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Was there a Sandy dividend for carmakers in November’s auto sales?

Was there a Sandy dividend for carmakers in November’s auto sales?

According to reports, auto sales were steeply up for the month of November, with experts holding to an increase in the seasonally adjusted annual rate (SAAR) of between 15.0-15.4% – a four-year high. Some have been quick to suggest superstorm Sandy as a key cause, creating a spike in trade as people were forced to replace storm-damaged vehicles.

Not so fast. Here are five reasons why the November boost may not be as large as we’re told – and why Sandy may not be “to blame”.

1. Much of the overall boost comes from other factors

Sales for the whole year were already at a four-year high. Back at the beginning of October, auto

sales experts said that this “robust pace was fed by consumers replacing older vehicles, the wide variety of new fuel-efficient models on the market and the greater availability of credit at low interest rates.”

September’s car sales helped push the SAAR to its highest in four years, at 14.9%. October and November continued this torrent of sales. Both months, like each one over the last year, featured gains in car sales year on year. Sandy may have helped make November’s SAAR higher than September’s, but the difference is about half a million cars or fewer – and that’s not enough to account for why November 2012 was so much better than 2011.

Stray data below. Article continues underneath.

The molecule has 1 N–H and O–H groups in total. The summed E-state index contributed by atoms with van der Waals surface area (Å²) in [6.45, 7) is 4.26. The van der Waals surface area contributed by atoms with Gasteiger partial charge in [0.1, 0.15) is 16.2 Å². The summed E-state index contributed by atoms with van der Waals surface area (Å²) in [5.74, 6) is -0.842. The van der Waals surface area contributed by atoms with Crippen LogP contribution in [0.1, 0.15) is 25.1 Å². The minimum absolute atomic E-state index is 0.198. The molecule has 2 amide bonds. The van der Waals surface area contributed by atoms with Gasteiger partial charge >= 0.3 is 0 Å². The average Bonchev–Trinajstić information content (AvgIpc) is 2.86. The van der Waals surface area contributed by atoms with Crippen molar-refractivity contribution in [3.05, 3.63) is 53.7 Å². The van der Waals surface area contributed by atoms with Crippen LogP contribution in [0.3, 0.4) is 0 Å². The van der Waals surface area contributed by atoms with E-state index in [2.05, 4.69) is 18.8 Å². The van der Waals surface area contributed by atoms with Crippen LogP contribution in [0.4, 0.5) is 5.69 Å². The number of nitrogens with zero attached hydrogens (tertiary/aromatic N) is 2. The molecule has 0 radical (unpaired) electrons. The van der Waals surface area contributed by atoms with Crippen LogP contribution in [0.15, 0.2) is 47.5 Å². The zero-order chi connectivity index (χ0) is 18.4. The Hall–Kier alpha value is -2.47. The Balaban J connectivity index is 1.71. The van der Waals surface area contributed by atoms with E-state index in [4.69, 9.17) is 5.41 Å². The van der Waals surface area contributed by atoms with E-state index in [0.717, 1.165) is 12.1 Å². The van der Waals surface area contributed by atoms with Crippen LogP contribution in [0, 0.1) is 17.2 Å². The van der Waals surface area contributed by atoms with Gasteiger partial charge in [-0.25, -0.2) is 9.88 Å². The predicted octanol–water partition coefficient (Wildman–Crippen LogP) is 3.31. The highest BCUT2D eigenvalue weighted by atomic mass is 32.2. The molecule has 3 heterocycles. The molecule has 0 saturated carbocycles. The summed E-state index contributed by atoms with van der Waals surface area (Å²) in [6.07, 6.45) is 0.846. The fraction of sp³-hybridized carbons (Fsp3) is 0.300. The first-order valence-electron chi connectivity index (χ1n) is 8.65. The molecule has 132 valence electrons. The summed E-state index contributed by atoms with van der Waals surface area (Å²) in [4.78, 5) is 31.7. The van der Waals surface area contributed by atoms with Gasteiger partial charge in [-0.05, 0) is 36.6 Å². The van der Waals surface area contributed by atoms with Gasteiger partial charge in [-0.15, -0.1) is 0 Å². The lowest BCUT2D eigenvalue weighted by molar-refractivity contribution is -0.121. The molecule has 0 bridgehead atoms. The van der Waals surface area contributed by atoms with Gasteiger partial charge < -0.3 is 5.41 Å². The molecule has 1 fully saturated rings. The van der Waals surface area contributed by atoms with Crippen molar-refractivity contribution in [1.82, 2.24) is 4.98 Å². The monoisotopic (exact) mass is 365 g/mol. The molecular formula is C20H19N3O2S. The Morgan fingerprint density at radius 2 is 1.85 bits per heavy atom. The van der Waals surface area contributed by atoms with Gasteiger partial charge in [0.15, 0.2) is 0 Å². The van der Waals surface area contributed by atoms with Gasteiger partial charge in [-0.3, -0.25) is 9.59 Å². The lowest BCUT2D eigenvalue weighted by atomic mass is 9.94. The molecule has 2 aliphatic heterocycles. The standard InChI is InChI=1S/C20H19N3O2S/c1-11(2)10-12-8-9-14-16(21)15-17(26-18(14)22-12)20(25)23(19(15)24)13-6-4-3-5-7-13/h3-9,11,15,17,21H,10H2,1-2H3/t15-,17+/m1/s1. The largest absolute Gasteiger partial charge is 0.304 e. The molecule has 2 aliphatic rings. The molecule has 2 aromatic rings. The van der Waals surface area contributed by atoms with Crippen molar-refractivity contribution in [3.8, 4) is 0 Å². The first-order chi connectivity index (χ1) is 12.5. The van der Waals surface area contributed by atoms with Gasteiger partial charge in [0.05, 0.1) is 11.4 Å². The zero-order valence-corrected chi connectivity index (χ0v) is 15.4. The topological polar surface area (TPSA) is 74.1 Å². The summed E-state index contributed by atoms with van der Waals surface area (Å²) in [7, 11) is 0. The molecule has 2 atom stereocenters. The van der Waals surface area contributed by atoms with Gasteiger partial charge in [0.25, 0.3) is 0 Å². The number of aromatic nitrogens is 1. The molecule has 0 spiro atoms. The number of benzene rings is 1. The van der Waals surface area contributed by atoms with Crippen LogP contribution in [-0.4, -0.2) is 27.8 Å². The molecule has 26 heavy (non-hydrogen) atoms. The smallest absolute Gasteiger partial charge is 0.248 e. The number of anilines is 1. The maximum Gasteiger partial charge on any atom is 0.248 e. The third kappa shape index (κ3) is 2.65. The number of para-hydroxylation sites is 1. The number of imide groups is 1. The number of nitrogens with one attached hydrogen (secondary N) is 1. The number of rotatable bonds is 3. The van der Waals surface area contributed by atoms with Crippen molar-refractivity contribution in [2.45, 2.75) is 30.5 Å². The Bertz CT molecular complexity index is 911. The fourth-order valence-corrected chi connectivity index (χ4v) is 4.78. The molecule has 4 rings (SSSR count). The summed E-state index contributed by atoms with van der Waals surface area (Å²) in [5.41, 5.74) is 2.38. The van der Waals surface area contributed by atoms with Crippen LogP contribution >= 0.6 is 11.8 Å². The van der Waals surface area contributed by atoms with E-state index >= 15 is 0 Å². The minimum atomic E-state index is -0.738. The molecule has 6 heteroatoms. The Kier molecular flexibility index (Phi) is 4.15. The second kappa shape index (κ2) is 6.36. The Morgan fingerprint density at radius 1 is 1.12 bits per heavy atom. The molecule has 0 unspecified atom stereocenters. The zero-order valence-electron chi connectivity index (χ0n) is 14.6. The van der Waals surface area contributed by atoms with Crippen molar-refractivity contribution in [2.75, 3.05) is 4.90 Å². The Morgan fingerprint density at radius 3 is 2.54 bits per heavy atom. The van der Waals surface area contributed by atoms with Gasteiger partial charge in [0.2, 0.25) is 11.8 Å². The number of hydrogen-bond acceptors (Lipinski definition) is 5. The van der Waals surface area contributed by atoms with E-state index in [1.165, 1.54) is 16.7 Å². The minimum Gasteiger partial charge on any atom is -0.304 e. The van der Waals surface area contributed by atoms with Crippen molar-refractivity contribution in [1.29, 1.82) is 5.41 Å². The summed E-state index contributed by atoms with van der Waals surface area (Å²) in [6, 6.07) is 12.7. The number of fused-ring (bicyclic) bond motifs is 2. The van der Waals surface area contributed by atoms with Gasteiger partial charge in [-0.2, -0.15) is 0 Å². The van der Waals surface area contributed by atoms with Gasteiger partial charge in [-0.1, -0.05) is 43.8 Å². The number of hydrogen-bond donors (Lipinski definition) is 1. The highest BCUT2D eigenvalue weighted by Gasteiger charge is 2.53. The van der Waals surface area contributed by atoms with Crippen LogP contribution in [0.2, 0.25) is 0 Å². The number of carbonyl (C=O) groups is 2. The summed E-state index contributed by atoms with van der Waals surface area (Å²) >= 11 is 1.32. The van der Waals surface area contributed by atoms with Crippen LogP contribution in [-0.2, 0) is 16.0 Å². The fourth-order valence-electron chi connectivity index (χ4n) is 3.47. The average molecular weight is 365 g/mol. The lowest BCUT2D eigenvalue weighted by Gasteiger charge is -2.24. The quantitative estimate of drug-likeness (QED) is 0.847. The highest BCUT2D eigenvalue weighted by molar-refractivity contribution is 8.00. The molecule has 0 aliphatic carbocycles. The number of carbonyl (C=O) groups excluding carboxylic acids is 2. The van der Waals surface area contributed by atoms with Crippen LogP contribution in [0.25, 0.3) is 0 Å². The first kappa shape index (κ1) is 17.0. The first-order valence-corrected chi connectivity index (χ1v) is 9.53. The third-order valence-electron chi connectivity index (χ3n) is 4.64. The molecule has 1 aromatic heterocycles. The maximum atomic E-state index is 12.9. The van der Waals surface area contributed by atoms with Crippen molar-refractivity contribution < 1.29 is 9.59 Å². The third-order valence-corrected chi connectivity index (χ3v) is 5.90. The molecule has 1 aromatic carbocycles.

2. The jump in car sales from October to November is less than the number of cars damaged by Sandy

We can’t quite know yet how many people will eventually buy new cars because their autos, more than 230,000 overall, were lost in the storm. In addition, about 30,000 sales were lost in October. Put together, we might assume that there were 260,000 fewer cars on the road after Sandy.

November’s sales, however, only rose by about 20,000 units over October’s. We can’t say whether or not car sales would actually have fallen in November in a universe without Sandy. Sales did fall this time last year, by 2.52%; instead, in 2012, November’s sales improved on October’s, but only by 1.11%. That hardly adds up to a Sandy bonanza.